When it comes to food colorings, there’s a lot of controversy about whether artificial colorings are safe to eat. For years, the only colorings manufacturers used were chemical ones, but now there is increasing pressure from consumers for companies to move to more natural colorings.
When it comes to food colorings, there’s a lot of controversy about whether artificial colorings are safe to eat.
For years, the only colorings manufacturers used were chemical ones, but now there is increasing pressure from consumers for companies to move to more natural colorings.
Artificial food colorings were originally developed to give food more vibrant colors. People prefer bright colors in food, and much of how appetizing we find something has to do with our vision.
These zingy colorings may well make food look tastier, but could have hidden health dangers. Every year, 15 million pounds of petroleum-based dyes are used in food, and some are known carcinogens. They are approved for food use in the United States, but many other countries have banned these artificial colors.
The top six to look out for and avoid are:
Citrus Red 2: When used in animal studies, this color caused bladder tumors and is banned from human consumption – except for the skin of oranges. You may not think this is a problem as you don’t eat orange skins, but if you use the zest of an orange in your recipes you may be getting more than just fresh citrus taste. Blue #1 (E133) and Blue #2 (E132): These colors are banned in France, Norway and Finland. Studies show that they can cause brain cancer and inhibit nerve cell development. These colors are found in soda drinks, cereal, candy and pet food among others. Red #3 (E127) and Red #40 (E129): Red #3 has been banned in the U.S. since 1990 for topical use, but it is still allowed to be put in food and drinks. Red #40 is thought to cause tumors of the immune system. It is not recommended for children’s products in the UK, and is banned in many European countries. These dyes are found in ice cream, candy, bakery products, cocktails, grenadine and many more. Yellow #5 (E102): Norway and Austria have banned this food additive color, as it contains cancer-causing compounds. Six of eleven studies into Yellow #5 showed that it could cause a deterioration of a cell’s genetic material with the potential to mutate DNA. This color is found in candy, gelatin desserts, pet food and baked goods among others. Yellow #6 (E110): This is banned in Finland and Norway, due to the same cancer causing compounds as Yellow #5. It’s in processed macaroni and cheese, pet food and baked goods.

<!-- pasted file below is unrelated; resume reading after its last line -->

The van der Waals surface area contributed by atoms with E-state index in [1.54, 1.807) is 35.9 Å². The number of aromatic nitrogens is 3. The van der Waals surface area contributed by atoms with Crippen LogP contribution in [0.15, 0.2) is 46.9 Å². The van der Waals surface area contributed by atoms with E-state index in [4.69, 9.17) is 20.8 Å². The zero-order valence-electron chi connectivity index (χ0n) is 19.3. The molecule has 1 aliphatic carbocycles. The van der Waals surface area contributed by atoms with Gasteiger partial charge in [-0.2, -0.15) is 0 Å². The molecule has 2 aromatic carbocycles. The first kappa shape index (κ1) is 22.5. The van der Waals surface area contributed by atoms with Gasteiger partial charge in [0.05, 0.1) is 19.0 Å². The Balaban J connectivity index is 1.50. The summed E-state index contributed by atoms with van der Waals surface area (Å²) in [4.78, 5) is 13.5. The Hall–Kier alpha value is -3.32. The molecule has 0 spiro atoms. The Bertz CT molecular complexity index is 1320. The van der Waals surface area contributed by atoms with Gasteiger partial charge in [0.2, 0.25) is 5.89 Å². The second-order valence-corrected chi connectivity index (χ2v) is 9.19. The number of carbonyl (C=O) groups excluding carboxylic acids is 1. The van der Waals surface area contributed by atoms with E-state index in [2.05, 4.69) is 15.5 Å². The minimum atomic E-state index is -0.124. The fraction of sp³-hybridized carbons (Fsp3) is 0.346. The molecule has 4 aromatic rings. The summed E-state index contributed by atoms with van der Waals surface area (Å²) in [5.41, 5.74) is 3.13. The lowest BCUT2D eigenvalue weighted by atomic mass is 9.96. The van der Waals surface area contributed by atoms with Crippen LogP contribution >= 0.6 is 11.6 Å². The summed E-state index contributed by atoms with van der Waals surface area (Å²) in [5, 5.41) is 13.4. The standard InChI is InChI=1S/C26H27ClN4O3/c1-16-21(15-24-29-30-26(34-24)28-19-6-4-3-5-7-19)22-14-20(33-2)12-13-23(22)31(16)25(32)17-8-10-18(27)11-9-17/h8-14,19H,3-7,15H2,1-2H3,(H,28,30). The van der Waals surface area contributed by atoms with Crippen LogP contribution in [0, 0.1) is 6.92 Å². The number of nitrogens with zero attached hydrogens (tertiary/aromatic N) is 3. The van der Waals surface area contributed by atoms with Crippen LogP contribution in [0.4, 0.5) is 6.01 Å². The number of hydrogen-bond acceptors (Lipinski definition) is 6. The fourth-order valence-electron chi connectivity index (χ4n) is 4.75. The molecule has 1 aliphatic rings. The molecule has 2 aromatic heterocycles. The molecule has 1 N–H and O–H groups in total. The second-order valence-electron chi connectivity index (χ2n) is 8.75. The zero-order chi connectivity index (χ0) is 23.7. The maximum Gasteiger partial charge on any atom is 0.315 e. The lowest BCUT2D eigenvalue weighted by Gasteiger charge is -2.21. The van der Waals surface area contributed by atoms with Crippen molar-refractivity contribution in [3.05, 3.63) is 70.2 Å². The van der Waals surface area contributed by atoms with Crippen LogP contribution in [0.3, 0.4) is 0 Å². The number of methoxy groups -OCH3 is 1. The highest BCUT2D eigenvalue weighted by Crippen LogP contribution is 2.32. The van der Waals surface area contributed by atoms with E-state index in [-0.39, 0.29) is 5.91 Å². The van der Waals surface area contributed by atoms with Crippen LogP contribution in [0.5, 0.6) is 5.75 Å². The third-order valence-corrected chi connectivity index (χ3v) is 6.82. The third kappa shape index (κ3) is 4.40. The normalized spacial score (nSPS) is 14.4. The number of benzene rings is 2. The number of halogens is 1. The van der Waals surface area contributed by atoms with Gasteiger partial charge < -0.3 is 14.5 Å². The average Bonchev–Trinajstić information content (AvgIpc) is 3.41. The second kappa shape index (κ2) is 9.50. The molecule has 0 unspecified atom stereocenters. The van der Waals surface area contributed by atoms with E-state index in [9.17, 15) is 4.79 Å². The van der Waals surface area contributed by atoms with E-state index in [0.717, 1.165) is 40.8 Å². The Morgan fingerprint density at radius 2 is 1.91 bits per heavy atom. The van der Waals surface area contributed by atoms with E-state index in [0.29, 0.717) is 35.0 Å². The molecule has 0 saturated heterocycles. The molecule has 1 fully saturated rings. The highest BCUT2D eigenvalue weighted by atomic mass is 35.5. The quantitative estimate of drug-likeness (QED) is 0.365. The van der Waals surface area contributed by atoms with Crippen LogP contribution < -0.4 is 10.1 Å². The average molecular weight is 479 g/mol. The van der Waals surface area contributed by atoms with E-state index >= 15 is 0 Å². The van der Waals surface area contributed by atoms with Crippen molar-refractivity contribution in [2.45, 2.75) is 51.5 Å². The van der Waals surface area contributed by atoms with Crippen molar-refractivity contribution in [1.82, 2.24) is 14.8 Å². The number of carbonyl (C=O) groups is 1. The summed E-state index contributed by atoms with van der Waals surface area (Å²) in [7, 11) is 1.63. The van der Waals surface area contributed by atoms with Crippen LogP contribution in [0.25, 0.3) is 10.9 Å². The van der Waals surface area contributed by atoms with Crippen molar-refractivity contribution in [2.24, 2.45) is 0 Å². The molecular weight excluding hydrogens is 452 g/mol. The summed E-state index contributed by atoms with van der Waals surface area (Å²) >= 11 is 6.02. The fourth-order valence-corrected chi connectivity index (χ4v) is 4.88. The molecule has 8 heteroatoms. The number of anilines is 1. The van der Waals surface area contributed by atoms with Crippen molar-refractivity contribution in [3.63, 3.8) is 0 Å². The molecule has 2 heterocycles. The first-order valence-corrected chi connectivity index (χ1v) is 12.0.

As more consumers demand an alternative to chemical food colorants, food scientists are having to learn to work with natural alternatives. In Europe, more than 90 per cent of all new product launches in the last four years have used natural colors. In North America, the figure is closer to half, and even lower if Canada is not included in the equation.
Synthetic colors are popular with food scientists because they are incredibly stable, water-soluble and the color won’t change whatever temperature it’s at. Natural dyes, on the other hand represent a challenge to work with. Some are water soluble, and some are oil soluble, and scientists have had to come up with different ways to incorporate them in food. Some of the natural food dyes available are:
Greens and blues: these colors are achieved using chlorophyll and copper chlorophyllin. Blue is difficult to achieve with natural colors, and the only viable option is to use spirulina blue, which is made from spirulina algae. Carotenids: These can range in shades from weak yellow to an orange-red color. Curcumin, which is extracted from turmeric, is used to color many yellow sweets, while orange-red annatto is created from the seeds of the South American achiote tree, Bixa orellana. Carmine: Many food manufacturers are now moving away from carmine as a food coloring. It’s derived from the cochineal beetle, and isn’t vegetarian, kosher or halal. Betanin, which is a red pigment produced from beetroot is rapidly replacing carmine.
Brand new foods with natural colors are more likely to be accepted onto the market, but it’s another thing to try and change existing brands. Consumers know and like what they buy, so suddenly changing to natural colors is going to make them unhappy.
Natural pigments mean color changes in brands – sometimes the food color isn’t going to be as bright as the artificial dye. In the U.S., brightly colored foods are the norm, and getting consumers to buy duller, paler but healthier and more natural versions of their favorite foods is going to be an uphill struggle.